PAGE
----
Great news! You’ve made it through all the interview rounds, and now a job offer is on the table.
…But the journey is not over yet. It may now be time to begin salary negotiations.
Salary negotiation is a skill, and, like all skills, it takes practice to hone. However, it’s well worth doing so, as negotiating can earn or save you money in less time than just about any other method.
For a lot of people, understanding how to negotiate a higher salary can be one of the most daunting prospects of their entire career. Despite this, there are many ways of preparing for your meeting with HR which will minimize your worries and help you realize not only your worth but also exactly what salary would be appropriate.
Many candidates find it difficult to negotiate for a higher salary. Some don’t even realize that negotiations are a normal part of the interview process. But don’t worry! — today we delve into the top 7 ways to beat the HR mind games and negotiate for a fair and optimal salary.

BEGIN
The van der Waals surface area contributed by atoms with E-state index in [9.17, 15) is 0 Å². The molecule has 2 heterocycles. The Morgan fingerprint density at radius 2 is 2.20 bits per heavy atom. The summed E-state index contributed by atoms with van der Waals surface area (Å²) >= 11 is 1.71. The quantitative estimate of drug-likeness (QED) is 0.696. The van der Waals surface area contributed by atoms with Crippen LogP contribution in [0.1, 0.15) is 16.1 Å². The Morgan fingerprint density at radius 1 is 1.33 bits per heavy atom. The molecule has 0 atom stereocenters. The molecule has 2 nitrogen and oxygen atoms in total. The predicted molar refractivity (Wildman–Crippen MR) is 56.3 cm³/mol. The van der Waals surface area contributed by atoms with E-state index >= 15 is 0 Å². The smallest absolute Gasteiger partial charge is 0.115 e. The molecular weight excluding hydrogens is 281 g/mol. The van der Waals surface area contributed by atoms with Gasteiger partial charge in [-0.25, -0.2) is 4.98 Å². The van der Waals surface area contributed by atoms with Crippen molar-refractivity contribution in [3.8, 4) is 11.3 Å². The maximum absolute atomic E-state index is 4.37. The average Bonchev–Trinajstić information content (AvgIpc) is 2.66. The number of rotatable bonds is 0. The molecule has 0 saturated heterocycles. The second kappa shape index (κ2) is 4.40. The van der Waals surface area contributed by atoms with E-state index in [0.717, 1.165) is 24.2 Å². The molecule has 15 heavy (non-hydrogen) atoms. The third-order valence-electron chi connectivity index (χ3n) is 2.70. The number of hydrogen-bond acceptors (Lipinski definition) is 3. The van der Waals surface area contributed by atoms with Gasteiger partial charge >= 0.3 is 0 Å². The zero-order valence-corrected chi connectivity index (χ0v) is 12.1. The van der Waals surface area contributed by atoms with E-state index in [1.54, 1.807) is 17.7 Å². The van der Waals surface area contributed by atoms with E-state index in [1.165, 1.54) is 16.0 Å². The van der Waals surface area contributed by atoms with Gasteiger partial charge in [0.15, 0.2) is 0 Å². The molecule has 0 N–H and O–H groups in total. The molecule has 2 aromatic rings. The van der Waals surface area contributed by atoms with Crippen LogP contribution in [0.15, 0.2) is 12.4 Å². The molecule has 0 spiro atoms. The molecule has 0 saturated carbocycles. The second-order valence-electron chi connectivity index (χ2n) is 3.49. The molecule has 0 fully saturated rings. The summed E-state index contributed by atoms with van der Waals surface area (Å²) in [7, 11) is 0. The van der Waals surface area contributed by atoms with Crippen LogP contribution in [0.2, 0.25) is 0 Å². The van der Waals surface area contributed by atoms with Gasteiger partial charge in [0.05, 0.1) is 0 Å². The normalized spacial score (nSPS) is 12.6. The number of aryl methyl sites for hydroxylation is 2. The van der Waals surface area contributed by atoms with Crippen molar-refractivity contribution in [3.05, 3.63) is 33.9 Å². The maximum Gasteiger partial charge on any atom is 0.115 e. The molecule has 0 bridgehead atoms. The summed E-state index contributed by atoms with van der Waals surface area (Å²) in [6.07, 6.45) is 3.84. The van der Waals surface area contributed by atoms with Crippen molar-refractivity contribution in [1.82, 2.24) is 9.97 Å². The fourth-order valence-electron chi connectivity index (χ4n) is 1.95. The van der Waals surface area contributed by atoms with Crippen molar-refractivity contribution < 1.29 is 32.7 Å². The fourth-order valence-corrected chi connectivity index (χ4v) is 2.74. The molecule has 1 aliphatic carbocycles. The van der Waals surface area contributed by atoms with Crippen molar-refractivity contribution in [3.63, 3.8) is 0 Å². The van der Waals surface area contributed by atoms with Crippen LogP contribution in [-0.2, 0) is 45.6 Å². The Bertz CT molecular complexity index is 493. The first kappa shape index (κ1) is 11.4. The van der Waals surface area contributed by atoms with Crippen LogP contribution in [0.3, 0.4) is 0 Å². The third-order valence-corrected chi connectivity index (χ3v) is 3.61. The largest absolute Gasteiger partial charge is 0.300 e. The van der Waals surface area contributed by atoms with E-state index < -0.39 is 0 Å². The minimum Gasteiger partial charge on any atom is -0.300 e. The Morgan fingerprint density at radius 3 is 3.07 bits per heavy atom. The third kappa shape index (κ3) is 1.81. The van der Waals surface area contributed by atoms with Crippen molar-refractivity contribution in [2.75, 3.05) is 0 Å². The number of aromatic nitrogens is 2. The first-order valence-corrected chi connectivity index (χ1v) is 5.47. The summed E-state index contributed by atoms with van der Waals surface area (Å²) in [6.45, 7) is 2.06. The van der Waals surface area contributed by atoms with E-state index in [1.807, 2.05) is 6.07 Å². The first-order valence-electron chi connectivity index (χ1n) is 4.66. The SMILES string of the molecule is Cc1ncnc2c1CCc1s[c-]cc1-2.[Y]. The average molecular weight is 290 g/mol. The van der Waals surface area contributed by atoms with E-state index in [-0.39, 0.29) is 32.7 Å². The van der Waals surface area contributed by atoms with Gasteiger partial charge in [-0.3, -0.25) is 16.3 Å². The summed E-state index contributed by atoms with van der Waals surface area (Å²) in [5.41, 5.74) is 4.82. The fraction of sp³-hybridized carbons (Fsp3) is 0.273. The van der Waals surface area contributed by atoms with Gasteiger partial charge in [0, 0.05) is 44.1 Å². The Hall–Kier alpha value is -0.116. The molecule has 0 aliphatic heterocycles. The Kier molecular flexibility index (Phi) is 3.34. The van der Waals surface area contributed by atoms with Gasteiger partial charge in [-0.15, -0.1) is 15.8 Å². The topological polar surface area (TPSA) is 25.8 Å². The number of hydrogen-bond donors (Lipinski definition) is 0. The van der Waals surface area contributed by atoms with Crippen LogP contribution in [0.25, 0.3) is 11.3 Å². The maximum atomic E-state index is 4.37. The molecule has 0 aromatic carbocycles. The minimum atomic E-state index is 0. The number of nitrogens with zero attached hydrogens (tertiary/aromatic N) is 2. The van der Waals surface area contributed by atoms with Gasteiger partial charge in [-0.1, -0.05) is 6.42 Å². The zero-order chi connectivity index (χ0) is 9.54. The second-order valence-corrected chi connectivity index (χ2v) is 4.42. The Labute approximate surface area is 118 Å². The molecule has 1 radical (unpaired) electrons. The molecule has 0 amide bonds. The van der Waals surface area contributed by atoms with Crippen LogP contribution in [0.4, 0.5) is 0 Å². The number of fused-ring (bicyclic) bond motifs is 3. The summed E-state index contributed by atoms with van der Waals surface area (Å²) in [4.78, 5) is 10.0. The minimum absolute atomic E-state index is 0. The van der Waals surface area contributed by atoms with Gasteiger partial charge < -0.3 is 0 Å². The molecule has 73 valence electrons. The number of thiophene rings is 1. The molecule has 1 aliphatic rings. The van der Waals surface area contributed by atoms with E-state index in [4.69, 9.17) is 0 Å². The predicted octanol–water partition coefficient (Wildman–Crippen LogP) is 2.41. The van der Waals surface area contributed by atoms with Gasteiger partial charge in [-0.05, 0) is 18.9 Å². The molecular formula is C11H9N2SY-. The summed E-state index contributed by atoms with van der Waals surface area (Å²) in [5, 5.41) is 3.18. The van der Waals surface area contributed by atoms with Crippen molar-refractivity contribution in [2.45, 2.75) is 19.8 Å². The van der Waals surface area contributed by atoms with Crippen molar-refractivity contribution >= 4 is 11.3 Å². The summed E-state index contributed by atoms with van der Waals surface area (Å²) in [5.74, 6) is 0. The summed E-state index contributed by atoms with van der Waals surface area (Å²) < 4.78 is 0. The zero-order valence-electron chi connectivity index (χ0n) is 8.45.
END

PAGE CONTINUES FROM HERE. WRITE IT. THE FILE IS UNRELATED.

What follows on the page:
1) Know your value
Your value to the company goes far beyond the position you’re applying for. See beyond the title. A senior marketing manager with 10 years of experience, proficiency in programming and an entrepreneurial background is worth more than a senior marketing manager with only 5 years of experience and little else extra to bring to the table. Those skills you’ve been developing in the periphery? They have objective value — so don’t neglect to include them in your calculations. Your value to the company should be based on more than one year of contributions. Think about how you could improve this business in the future, then work out how to negotiate a higher salary accordingly.